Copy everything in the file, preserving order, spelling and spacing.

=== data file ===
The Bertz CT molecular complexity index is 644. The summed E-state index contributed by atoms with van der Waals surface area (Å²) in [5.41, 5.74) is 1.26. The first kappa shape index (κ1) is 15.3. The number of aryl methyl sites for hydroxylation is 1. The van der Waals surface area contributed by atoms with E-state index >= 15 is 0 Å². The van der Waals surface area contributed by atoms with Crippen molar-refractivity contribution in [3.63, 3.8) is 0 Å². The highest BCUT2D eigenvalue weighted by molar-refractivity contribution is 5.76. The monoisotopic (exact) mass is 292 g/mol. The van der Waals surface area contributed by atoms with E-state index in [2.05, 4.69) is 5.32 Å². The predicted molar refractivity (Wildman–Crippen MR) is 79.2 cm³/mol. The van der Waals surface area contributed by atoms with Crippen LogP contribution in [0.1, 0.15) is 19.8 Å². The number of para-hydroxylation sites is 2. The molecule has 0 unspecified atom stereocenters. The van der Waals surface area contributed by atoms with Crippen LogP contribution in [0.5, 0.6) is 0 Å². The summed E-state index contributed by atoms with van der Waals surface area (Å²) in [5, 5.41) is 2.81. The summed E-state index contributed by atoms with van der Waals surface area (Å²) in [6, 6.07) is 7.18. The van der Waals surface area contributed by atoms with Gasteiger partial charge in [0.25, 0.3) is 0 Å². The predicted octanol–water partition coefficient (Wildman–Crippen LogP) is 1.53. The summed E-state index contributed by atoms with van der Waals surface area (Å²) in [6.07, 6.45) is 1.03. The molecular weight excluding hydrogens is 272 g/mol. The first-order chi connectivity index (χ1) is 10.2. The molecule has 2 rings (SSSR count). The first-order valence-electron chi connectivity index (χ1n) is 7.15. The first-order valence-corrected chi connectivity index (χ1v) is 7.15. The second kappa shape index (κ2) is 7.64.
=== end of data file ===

The Bertz CT molecular complexity index is 644. The summed E-state index contributed by atoms with van der Waals surface area (Å²) in [5.41, 5.74) is 1.26. The first kappa shape index (κ1) is 15.3. The number of aryl methyl sites for hydroxylation is 1. The van der Waals surface area contributed by atoms with E-state index >= 15 is 0 Å². The van der Waals surface area contributed by atoms with Crippen molar-refractivity contribution in [3.63, 3.8) is 0 Å². The highest BCUT2D eigenvalue weighted by molar-refractivity contribution is 5.76. The monoisotopic (exact) mass is 292 g/mol. The van der Waals surface area contributed by atoms with E-state index in [2.05, 4.69) is 5.32 Å². The predicted molar refractivity (Wildman–Crippen MR) is 79.2 cm³/mol. The van der Waals surface area contributed by atoms with Crippen LogP contribution in [0.1, 0.15) is 19.8 Å². The number of para-hydroxylation sites is 2. The molecule has 0 unspecified atom stereocenters. The van der Waals surface area contributed by atoms with Crippen LogP contribution in [0.5, 0.6) is 0 Å². The summed E-state index contributed by atoms with van der Waals surface area (Å²) in [5, 5.41) is 2.81. The summed E-state index contributed by atoms with van der Waals surface area (Å²) in [6, 6.07) is 7.18. The van der Waals surface area contributed by atoms with Gasteiger partial charge in [0.25, 0.3) is 0 Å². The predicted octanol–water partition coefficient (Wildman–Crippen LogP) is 1.53. The summed E-state index contributed by atoms with van der Waals surface area (Å²) in [6.07, 6.45) is 1.03. The molecular weight excluding hydrogens is 272 g/mol. The first-order chi connectivity index (χ1) is 10.2. The molecule has 2 rings (SSSR count). The first-order valence-electron chi connectivity index (χ1n) is 7.15. The first-order valence-corrected chi connectivity index (χ1v) is 7.15. The second kappa shape index (κ2) is 7.64.